Over the past two decades, mankind has discovered more than four thousand exoplanets outside our Solar system. Some of these detected objects may support life, according to the portal phys.org. In order to draw conclusions about what the planet can give hope to humanity in his eternal quest to find “brothers on reason”, has created a unique supercomputer, NASA Discover, in parallel, involved in forecasting the future climate of the Earth. So in what way earth’s climate models can help in the search of alien life?
What is the climate on exoplanets?
As you know, the most promising for studies on the subject of the habitability of the planet is the one that supports a number of necessary conditions. So, found the world needs to be rocky and have liquid water on its surface, to maintain the atmosphere and to possess a magnetic field that would protect the local life from the solar wind. Despite the fact that modern technology does not allow us with detailed precision to explore distant exoplanets orbiting alien stars, and the journey of the spacecraft to the nearest of them would take 75 thousand years, researchers can now judge the climate of a distant world on the basis of the planet, which became our home away from home — Land.
The exploration of distant worlds became possible to implement in reality, so-called “transit method”, which helps not only in finding exoplanets, but also in the analysis of their distances to the parent star to assess the percentage of light blocked by the planets. Such indirect data help professionals to judge the mass of the exoplanet and its approximate climatic characteristics. However, how could we not trying to compare was found in far space objects, many of them are so different from the Land that seem drawn from the imagination. So, most of the planets discovered by the space telescope NASA “Kepler” does not exist in our Solar system.
Most often found extrasolar planets are between the size of the Earth and of gaseous Uranium, which is four times bigger than our planet. In addition, the vast number of potentially habitable exoplanets near dim stars — red dwarfs, which make up the vast majority of stars in our galaxy. Due to the small size of red dwarfs or M stars, the planets should be at a small distance from its bright red star — closer than mercury to the Sun. Such an inconvenient fact leads the scientists to argue about the possible habitability of such worlds, it is known that despite its small size, red dwarfs have a very violent temper, spilling 500 times more harmful ultraviolet radiation than does our Sun. According to experts, such an environment would almost instantly evaporate all the oceans, to deprive of the atmosphere and melting any DNA on the planet close to a red dwarf.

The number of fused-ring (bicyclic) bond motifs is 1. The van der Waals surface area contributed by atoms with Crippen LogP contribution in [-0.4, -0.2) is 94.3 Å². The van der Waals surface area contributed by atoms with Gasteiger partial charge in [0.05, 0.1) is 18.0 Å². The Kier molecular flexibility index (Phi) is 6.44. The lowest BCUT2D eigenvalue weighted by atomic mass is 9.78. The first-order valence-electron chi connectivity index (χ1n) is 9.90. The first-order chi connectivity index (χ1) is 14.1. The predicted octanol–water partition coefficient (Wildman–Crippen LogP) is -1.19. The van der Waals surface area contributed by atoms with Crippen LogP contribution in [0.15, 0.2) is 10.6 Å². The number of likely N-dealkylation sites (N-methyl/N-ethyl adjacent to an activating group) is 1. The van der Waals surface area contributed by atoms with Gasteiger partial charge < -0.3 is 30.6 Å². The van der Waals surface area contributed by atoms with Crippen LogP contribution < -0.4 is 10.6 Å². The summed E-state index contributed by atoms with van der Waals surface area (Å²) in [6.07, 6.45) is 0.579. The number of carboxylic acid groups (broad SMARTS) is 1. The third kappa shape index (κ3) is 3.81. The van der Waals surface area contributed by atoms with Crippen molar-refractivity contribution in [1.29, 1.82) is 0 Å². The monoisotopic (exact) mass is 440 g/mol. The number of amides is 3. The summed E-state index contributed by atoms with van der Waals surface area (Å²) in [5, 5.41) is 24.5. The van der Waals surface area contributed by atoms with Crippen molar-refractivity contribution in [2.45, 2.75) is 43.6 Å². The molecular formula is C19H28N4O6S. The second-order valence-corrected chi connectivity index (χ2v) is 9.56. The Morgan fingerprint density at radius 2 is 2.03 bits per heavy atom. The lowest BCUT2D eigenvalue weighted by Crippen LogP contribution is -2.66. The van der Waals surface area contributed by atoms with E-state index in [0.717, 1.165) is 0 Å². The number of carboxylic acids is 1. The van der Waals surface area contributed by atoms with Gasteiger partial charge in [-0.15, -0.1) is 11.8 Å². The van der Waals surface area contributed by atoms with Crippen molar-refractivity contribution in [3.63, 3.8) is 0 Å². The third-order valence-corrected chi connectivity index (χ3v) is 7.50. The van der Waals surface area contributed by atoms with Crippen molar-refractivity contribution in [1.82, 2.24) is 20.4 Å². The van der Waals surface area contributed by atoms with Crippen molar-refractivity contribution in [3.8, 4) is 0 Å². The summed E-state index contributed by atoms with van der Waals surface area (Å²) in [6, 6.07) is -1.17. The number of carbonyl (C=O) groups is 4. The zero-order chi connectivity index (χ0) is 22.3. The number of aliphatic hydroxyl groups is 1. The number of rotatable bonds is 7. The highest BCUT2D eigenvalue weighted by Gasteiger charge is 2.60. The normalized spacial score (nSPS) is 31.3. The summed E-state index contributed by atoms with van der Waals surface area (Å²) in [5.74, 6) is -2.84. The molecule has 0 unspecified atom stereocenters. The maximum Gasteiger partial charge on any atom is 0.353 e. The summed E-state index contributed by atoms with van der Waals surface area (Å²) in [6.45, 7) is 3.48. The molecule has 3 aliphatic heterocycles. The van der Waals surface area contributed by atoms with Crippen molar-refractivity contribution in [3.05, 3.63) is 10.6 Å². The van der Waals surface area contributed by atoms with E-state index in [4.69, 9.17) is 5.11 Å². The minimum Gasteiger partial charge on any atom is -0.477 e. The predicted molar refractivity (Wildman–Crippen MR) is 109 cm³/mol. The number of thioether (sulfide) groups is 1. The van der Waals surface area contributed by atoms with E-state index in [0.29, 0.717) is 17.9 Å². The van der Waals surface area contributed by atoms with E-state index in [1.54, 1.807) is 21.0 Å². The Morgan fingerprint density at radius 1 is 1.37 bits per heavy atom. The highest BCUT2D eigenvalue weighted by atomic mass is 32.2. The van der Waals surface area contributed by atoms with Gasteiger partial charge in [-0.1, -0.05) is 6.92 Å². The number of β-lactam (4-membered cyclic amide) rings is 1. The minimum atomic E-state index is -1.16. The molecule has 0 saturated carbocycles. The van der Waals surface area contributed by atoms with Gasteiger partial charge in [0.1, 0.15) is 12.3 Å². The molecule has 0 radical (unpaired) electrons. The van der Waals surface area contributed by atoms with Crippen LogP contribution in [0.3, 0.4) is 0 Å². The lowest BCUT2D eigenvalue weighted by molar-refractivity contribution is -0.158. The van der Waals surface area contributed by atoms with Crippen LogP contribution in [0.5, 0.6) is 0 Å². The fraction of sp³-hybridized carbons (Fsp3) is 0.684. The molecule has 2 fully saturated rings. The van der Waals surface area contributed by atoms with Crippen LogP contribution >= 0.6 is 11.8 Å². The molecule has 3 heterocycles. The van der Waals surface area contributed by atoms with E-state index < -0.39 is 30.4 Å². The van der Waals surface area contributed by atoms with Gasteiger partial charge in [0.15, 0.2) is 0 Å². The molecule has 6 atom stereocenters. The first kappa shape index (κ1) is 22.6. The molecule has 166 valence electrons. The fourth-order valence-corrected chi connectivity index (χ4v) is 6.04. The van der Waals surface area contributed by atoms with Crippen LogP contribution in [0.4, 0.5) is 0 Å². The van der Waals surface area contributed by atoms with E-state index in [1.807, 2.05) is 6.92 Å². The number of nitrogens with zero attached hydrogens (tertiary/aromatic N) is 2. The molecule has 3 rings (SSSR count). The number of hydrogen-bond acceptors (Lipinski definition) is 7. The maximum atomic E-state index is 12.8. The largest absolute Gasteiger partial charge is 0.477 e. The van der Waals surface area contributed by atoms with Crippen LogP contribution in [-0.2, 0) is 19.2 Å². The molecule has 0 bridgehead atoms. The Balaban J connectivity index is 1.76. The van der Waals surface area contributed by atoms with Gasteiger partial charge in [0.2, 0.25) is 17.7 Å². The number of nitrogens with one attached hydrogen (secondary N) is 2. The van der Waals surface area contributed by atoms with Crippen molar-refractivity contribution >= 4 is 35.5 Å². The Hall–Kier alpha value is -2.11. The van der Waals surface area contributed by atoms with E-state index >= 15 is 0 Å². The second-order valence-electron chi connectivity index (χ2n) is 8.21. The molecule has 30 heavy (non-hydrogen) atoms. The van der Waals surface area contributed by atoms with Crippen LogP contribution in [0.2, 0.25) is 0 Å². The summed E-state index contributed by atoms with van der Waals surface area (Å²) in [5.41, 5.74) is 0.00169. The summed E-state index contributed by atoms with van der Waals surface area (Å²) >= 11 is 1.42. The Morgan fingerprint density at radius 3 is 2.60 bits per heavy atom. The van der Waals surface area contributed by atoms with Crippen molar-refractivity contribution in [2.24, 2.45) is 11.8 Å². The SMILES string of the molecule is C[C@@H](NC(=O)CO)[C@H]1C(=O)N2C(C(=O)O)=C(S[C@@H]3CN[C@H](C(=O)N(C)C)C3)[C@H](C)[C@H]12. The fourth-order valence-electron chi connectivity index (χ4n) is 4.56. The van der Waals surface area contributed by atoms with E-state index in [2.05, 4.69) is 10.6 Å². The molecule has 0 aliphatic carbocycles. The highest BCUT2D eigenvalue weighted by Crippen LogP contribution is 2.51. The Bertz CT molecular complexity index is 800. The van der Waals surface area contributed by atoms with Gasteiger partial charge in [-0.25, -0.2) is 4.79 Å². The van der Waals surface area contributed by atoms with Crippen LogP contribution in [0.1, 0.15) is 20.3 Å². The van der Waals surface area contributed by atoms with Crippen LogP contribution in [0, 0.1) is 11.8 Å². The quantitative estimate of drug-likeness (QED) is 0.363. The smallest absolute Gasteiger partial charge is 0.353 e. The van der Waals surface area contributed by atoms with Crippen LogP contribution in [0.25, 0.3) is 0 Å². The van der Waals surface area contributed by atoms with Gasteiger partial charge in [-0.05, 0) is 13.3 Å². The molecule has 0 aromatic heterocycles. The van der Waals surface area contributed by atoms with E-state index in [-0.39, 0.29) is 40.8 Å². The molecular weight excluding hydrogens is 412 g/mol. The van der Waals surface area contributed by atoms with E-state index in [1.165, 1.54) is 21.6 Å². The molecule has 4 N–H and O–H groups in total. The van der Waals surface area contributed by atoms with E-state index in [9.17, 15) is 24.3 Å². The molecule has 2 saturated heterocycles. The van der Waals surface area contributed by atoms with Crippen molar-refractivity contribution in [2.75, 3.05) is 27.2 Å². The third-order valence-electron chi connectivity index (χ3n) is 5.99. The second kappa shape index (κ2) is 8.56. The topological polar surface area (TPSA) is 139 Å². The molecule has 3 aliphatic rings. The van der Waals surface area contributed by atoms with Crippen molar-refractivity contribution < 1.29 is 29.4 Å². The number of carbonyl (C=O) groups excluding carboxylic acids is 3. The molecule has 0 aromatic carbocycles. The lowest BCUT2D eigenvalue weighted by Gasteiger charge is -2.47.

The climate closest to the Earth exoplanet
Climate models of the Earth demonstrate that rocky exoplanets around red dwarf stars may be inhabited, despite radiation. So, the team of experts from NASA recently modeled the possible climatic conditions on Proxima B, also located next to the star is a red dwarf, in order to test whether there is the possibility of having her warm and wet climate that is so vital to organic life.
Proxima B rotates around the star Proxima Centauri a three star system, located just 4.2 light years from the Sun. Scientists believe that they discovered the world is rocky, based on the estimated mass of the planet, which is only slightly larger than the earth. The main problem of Proxima Centauri is the fact that it is 20 times closer to its star than Earth is to the Sun. Thus, the exoplanet takes only 11.2 per day in order to make a complete revolution around its star. This inconvenient can turn Proxima Centauri B in the gravity locked world, that doesn’t Bode well for life on such a planet.
Team Anthony del Genio, planetary scientist from NASA, has managed to modernize the model of the Earth’s climate, first developed in the 1970-ies in order to create a planetary simulator called ROCKE-3D on the basis of the above-mentioned NASA’s Discover supercomputer. The results of an unusual experiment showed that modeling of GHG and water in the atmosphere of Proxima B gives an indication of the presence of the exoplanet clouds, acting by analogy with the umbrella and reflecting harmful radiation of their parent stars. The presence of this phenomenon could lower the temperature on the Sunny side of Proxima b with hot to warm. Other scientists have found that Proxima can form clouds so massive that they would dwarf the sky, if someone looked from the surface.
Such an unusual phenomenon can occur if a planet is gravity closed and slowly rotates on its axis. Force known as the Coriolis effect, causes convection in the place where the star heats the atmosphere. In addition, the combination of the atmosphere and circulation of a possible ocean on the surface of the planet can move warm air to the night side of this alien world, which in turn protects the atmosphere from freezing, even if part of the planet will be devoid of any light.